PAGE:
Professor sails oldest commercial whaling ship


Debby Hernandez| The Daily Eastern News Charles Foy, a history professor, shares his story on his two day voyage Wednesday in Coleman Hall.

Debby Hernandez, Administration Editor

A history department professor lived a unique experience over the summer sailing the oldest commercial whaling ship still afloat, known as the “Charles W. Morgan.”


Charles Foy was one of only 70 voyagers to sail in the Mystic Seaport’s 38th voyage, a project sponsored by the National Endowment for Humanities to raise awareness on the importance of America’s maritime history.


After receiving information about the “Charles W. Morgan” voyage, Foy set aside his summer plans to meet artists and scholars, while experiencing first-hand the life of mariners during the 17th and 18th centuries and how it compares to mariners today.


In mid-July, Foy left Scotland to set sail on a two day voyage from Provincetown to Boston, Mass.

The size of the “Charles W. Morgan” is nearly half the size of boats today, Foy said.


Weather conditions were a challenge, since fog made it difficult to see during the sail.


“We were the only ones affected by the weather,” Foy said. “When we first lifted anchor, it was a cool day, but by 8 (a.m.) or 9 a.m. we had fog for about three hours and we couldn’t see more than 100 yards.”


Foy said he reflected on the challenges men in the eighteen century faced with navigational tools that were not precise, allowing them to know their specific location, while today those tools are available.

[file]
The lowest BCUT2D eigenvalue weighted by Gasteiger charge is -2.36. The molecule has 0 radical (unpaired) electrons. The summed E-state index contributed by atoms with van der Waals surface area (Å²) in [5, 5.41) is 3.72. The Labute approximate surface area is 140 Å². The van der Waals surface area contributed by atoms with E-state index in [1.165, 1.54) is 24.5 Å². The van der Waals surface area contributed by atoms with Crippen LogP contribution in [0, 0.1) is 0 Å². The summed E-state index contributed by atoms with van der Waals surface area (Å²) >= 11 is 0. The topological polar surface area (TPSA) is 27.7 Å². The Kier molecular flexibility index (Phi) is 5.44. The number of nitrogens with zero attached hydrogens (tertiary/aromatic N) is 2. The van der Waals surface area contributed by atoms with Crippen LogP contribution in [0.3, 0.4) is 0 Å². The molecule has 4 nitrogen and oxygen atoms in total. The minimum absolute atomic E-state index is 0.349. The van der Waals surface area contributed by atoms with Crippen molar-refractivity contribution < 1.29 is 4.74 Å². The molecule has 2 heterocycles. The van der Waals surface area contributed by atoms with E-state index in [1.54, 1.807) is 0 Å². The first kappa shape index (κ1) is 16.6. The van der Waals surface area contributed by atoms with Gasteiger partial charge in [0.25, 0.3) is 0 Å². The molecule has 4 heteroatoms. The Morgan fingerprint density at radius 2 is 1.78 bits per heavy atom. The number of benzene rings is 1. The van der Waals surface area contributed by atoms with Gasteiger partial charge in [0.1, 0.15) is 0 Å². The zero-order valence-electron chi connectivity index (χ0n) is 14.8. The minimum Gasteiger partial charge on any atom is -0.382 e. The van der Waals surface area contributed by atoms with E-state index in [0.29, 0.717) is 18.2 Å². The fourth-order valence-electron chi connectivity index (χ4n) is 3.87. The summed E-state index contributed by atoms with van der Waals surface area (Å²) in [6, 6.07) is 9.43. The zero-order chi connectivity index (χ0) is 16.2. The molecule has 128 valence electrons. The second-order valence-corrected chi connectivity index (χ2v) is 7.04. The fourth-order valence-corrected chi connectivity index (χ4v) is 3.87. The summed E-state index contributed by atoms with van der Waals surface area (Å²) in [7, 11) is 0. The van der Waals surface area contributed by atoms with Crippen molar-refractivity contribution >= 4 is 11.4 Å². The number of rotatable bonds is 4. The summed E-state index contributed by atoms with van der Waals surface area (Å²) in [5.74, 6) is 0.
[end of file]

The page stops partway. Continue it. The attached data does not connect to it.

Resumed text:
His interest in African American mariners in the 17th and 18th centuries, took him on a decade long research project.


As a result, he created a black mariner database with records of nearly 25,000 mariners and fugitive mariners.


Foy said what struck him was the number of women in the crew.


“In the time period I write about which is the age of sail, it is extremely rare a woman is on a ship as a crew member,” he said. “I would say about 40 percent of the crew was women.”


Foy said he had the opportunity to work with the crew in terms of holding the line and going up the boat rigging.


“When I was in the ship and got up to rigging, at one point you realize you’re 50 feet up,” he said. “You realize the accident rate must have been extremely high.”


“It is funny when you experience something that you know because it really makes it much more vivid and concrete for you,” Foy added.


Foy said the experience on a large ship might not be as some people expect it to be.


“I think the instinctive thoughts that people have about sailing in general, especially in large ships is that it is sort of romantic, in fact it is extremely difficult work,” he said.


One of the biggest challenges Foy faced in his voyage was the confined space in the ship from narrow hallways to small bunk beds.


“One of the things was how limited your space, how limited your privacy and how important your sense of others and where they are relevant,” he said.

The experience also allowed him to meet interesting people, such as an artist from Brooklyn who sketched in the moment, two literary men, and a middle school teacher.


Foy’s passion and ambition to inform others about the significance of black mariners and the connection America’s history with the sea has with the economy of the time, has led him to continue his research and create more projects.


He is currently researching three different families in Rhode Island who owned black seamen workers and then pushed to employ them as free workers.


The three families include the Brown, Lopez, and Arnold families who have records about black laborers.


Debby Hernandez can be reached at 581-2812 or [email protected]